For Campbell, it’s been a good way to weed out some users. “There are a lot of vegans out there, especially in the lesbian community, but if it’s like ‘All I eat or drink is like powders or something’? I’ve had vegan food myself, but when it’s super hardcore where it’s like vegan or nothing, then there’s not a possibility of going out.”

Your Meetup

Again, there was agreement here: drinks are good, for two main reasons.

1. They ease tensions. “To be honest, I’ve been more focused on getting a drink,” says Campbell. “When you’re going on a first date, it can be nerve wracking; a glass of wine will help you loosen up.”

2. They’re less of a commitment. “[Dinner] is expensive!” says Hawver. “I don’t want to drop 130 bucks on someone who might not like me and vice versa.” Urasek uses drinks as a testing ground: “I usually meet someone for a drink first and if we hit it off, then we’ll get dinner.”

Hawver avoids the restaurant first date altogether. “It’s a little too formal for me,” he says. “You’re sitting across from each other—I would rather sit next to you, on a couch or something.”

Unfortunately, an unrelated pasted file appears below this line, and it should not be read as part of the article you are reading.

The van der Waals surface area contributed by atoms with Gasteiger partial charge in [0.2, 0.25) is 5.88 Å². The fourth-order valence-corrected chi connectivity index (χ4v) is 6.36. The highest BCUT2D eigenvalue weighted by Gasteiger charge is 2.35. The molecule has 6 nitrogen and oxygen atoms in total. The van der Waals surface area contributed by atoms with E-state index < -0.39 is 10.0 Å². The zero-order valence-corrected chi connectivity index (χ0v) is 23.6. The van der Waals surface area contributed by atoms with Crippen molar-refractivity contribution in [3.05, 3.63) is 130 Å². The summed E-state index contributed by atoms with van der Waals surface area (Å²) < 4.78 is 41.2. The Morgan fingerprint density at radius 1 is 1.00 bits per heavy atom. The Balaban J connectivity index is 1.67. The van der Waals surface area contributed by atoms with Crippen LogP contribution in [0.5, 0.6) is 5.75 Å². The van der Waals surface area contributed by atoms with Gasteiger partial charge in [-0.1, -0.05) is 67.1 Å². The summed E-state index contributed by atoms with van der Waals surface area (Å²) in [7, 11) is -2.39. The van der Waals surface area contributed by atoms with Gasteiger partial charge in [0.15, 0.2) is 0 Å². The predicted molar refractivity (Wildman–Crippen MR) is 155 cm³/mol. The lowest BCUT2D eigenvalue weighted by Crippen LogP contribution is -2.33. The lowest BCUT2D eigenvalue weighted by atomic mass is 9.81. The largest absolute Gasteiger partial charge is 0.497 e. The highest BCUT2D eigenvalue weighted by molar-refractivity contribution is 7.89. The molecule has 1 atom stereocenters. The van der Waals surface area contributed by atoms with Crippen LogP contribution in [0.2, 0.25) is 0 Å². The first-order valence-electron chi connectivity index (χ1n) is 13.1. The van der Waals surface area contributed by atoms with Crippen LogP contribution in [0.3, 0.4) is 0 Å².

“It’s also not very attractive to watch people eat,” he says. “I don’t think I’m a sloppy eater, but I’m putting food in my mouth. It might be a very unpleasant experience for the person sitting across from me.”

McKee is a full-on fan of the restaurant first date. “The dining experience is a great litmus test,” he says. “There are so many points of interaction, and all those different cues in the dining experience. Ultimately, it’s a test for: Do you have chemistry? Do you vibe on more fundamental levels of consideration and manners?”

Your Order

“How a person orders is a telltale sign of how important control is to them,” says McKee, who told New York that he likes to let the waiter order for him. “That speaks to not needing to be so in control and being open to experiences. It’s also fun, on a date, to release the reigns a little bit.”